July 11, 2016
Another story that restores our faith in human kindness
Bear with me on this one folks. So last Saturday evening I did something that I don’t do nearly enough; I uniformed-up and went out on patrol. It’s not that I don’t like to do so…it just seems like there’s never enough time to do my administrative duties and be able to get back to doing “real police work”.
While I was out on patrol, at around 9:00 PM, I started to get a little hungry and decided to stop at a local fast food restaurant on the southwest side of Cedar Rapids to grab something quick to take with me. It doesn’t necessarily matter where I stopped, but they claim to have invented the chicken sandwich.
So I’m in line in the drive-thru for what seemed to be a little longer than usual. I’m not complaining, but it did give me some extra time to study my surroundings. I was fourth in line behind a minivan, a small car, and a silver SUV. The driver was the lone occupant of the SUV; a black male, who I estimated to be in his twenties. Some of you may wonder why I bothered to mention his race, as it really shouldn’t matter, but it will be relevant when I get a little further into my story.
My patrol car is an unmarked Ford Taurus. It has a siren and all of the emergency lights that the marked patrol cars have; they’re just mostly hidden. But if you pay any attention at all, you can still tell that it’s an unmarked police car…and, as I had previously stated, I was in full uniform at the time.
So after waiting approximately 5-7 minutes in line, I worked my way up to the drive-thru window to get my order. When I pulled up, the teenage employee cheerfully greeted me and explained, “The guy in the car in front of you paid for your meal.”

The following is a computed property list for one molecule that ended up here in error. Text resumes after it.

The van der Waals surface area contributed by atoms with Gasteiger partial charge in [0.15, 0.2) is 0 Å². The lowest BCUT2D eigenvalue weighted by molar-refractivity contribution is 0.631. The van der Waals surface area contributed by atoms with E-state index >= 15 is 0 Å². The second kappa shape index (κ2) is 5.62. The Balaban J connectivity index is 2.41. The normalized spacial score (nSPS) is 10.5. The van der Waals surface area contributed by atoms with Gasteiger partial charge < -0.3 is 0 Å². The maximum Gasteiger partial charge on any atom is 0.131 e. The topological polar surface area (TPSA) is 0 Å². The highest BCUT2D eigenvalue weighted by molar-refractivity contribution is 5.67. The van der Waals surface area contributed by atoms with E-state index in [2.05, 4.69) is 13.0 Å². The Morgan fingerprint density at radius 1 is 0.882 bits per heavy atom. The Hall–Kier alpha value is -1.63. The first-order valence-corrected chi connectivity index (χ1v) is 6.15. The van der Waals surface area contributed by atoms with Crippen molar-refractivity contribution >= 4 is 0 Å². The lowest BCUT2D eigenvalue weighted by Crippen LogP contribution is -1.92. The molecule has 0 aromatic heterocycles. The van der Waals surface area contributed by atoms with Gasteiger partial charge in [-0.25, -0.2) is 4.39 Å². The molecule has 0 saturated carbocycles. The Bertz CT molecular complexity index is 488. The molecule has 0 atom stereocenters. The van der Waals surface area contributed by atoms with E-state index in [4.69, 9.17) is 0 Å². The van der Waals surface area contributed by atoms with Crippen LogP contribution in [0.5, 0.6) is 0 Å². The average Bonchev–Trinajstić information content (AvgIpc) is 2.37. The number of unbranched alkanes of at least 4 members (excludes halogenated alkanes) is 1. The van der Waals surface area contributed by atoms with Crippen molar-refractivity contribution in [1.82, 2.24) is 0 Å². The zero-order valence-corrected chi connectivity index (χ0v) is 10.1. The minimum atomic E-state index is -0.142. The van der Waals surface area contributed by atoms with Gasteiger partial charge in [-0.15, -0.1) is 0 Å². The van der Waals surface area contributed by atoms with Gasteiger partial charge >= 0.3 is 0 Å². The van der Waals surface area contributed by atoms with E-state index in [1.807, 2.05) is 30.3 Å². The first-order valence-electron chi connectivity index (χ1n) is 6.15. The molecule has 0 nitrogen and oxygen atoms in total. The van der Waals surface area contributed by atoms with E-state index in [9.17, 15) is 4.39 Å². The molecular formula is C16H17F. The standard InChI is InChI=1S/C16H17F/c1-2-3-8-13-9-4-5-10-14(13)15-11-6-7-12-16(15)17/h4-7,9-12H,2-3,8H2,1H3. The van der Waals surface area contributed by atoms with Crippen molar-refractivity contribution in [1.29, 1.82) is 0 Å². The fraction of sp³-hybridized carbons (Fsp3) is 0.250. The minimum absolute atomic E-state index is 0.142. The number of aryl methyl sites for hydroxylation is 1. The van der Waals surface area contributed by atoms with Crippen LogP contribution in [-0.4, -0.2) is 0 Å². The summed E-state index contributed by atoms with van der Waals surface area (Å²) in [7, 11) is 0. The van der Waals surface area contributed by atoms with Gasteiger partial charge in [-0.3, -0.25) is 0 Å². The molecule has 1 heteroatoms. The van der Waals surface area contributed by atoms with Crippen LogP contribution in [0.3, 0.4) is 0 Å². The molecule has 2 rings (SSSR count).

I smiled widely and, believing that one good deed deserves another, gladly “paid it forward” by paying for the order for the woman in the vehicle behind me. While paying the clerk, he gleefully commented, “This is so cool!” He then handed me my order, I thanked him, and I drove off…content that the driver of the silver SUV and I had both done something nice for a stranger.
It just so happened that when I went to pull back onto the road, the young man that had paid for my food was in the lane immediately to my left, with both of us waiting at a stop light. I rolled down my window, motioned for him to do the same, and sincerely thanked him for paying for my order. I also advised him that I had done the same thing for the lady behind me. He smiled and told me that I was welcome and we both went our separate ways.
Now I can’t say for sure that this young man actually knew that he was paying for the food for a cop, or if he was merely in the mood to offer a gesture of kindness to whomever happened to be in line behind him; and maybe it really doesn’t matter. But in light of all that is occurring in our nation these days, specifically when it comes to the concerns with police and the public and race relations, I chose to believe that this young black man did a very unselfish thing, and paid for the meal for a white cop that he didn’t even know. And for that, I am forever grateful.
Brian D. Gardner
Linn County Sheriff